In dengue fever you go ‘dinga’

Dengue is derived from "dinga" in Swahili. In Punjabi, ‘dinga’ means twisted.

Khaled Ahmed September 27, 2011

Punjab is in the grip of dengue fever, spread through the bite of a speckled mosquito. Thousands are hospitalised and scores have died, including a secretary of the Punjab government. Dr Faisal Sultan of Shaukat Khanum Hospital says spraying is of no use against the dengue mosquito and there is no vaccine that can prevent the bite from having effect. Dengue fever is curable if diagnosed in time.

Politicians have been attacking one another over dengue, especially ex-chief minister Chaudhry Pervaiz Elahi who says Chief Minister Shahbaz Sharif should resign. Law Minister Rana Sanaullah says Pervaiz Elahi is himself like a dengue mosquito attacking furtively and sucking the blood of the people.

The internet says the word ‘dengue’ came from Kenya. The word is identified as Swahili, but it is a mystery how it got to be written as dengue in Spanish; meaning both, the fever and the attitude of stiffness associated with snobs. In French, ‘dingue’ means totally crazy. Are all these versions related?

The Swahili phrase describing the fever says: ‘Ka-dinga pepo’. Then word experts go astray, connecting dinga to Spanish dengue. They opine that slaves in the West Indies having contracted dengue, were said to have the posture and gait of a dandy and the disease was known as dandy fever. The sense is that of stiffness when the body goes twisted.

I have one source that gives the kind of answer I wanted. My extremely competent Klein’s Comprehensive Etymological Dictionary of the English Language says the word comes from Swahili ‘dinga’, meaning ‘twisted’. Later, it was shaped by the form of the Spanish word dengue for ‘prudery’. In the West Indies, dengue fever was interestingly changed to dandy fever!

Now, Swahili is a mixture of Arabic and other native languages or the ones brought in by foreigners, including those from India. Swahili itself contains the Arabic word in it for coast, sahil. The old freedom movement in the region called uhuru, in Swahili, was actually from the Arabic word hur (freedom) which was also present in the Jewish name Ben Hur, made famous by a Hollywood movie. One of the dangerous political movements in Pakistan imported from London is Hizbut Tahrir, which is from the same root: “hrr”.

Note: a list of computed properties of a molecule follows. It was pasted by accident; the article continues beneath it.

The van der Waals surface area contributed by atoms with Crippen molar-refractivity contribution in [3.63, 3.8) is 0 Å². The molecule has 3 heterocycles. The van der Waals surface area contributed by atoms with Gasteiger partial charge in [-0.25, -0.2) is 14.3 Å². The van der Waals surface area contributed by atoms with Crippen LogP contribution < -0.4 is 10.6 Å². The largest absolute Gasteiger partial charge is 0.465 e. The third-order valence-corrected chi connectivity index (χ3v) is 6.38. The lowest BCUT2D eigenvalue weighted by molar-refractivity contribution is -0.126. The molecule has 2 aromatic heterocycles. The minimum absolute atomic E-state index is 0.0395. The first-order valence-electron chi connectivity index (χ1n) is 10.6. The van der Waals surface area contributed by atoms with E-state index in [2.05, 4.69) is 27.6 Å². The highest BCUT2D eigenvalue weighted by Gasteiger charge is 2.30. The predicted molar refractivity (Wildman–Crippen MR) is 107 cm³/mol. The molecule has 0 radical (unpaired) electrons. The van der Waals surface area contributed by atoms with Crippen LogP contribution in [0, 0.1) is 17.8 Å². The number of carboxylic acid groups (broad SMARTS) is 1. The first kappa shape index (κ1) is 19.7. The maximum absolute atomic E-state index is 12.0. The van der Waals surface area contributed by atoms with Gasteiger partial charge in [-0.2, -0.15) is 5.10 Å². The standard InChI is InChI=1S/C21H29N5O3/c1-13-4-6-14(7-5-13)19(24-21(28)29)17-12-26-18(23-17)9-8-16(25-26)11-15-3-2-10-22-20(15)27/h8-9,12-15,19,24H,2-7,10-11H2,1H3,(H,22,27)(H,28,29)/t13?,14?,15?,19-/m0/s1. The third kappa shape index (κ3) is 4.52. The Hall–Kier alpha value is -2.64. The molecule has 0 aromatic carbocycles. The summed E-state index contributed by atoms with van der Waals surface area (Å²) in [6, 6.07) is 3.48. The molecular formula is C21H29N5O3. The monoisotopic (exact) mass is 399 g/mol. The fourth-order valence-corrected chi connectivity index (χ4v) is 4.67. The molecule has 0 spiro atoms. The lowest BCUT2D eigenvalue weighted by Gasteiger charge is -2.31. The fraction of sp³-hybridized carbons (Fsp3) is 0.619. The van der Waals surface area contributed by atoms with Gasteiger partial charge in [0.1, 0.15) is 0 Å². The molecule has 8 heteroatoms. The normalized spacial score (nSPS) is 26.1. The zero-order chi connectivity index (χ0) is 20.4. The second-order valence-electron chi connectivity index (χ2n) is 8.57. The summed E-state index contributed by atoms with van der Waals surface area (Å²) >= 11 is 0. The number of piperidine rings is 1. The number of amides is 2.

A Punjabi will immediately recognise the Swahili word for twisted as his own. In Punjabi, ‘dinga’ is twisted. In Hindi there is a derived meaning: ‘dingar meaning a ‘wicked man’ and a ‘show-off’. It also means a ‘fat man’. The city called Dinga Singh might mean ‘stiff and proud man’. Swahili has many Punjabi words borrowed from the indentured labour taken to Kenya by the Brits. For instance chapati and dukani (shop) are Swahili words among many that the Indians spread around.

Now we come to the association of pride with the state of being twisted or physically crooked. A patient of dengue fever is stiffened by the pain in his joints, but a man who is not ill but still adopts a posture of pride is ‘dinga’ or ‘binga’. In Urdu, the word that comes close to these Punjabi versions is ‘banka’, in fact a clear derivative of ‘binga’.

When Urdu wants to express the sense of twistedness it writes baka in ‘baal baka hona but also ‘banka’ in terha-banka. In the sense of pride and exaggerated exhibitionism, the word was applied to the ‘banka’ youths of Delhi in the late Mughal period. They did all sorts of things to appear macho but one thing they all did in common: they walked around stiff and twisted. The word has a positive meaning too in the Urdu word: ‘bank-pan’, simple attraction.

Published in The Express Tribune, September 28th, 2011.


Yasir Imran | 9 years ago | Reply

I thought you were talking about my city 'Dinga' that is located in Distt Gujrat. Thanks for the article BTW

Yasser Nomann | 9 years ago | Reply

Bravo Khaled sahib! What a marvelous article it is. I am following your columns since the days you used to contribute Word for Word in DT, Lahore. This piece of yours is a treat for the readers having linguistic relish. Thank you.

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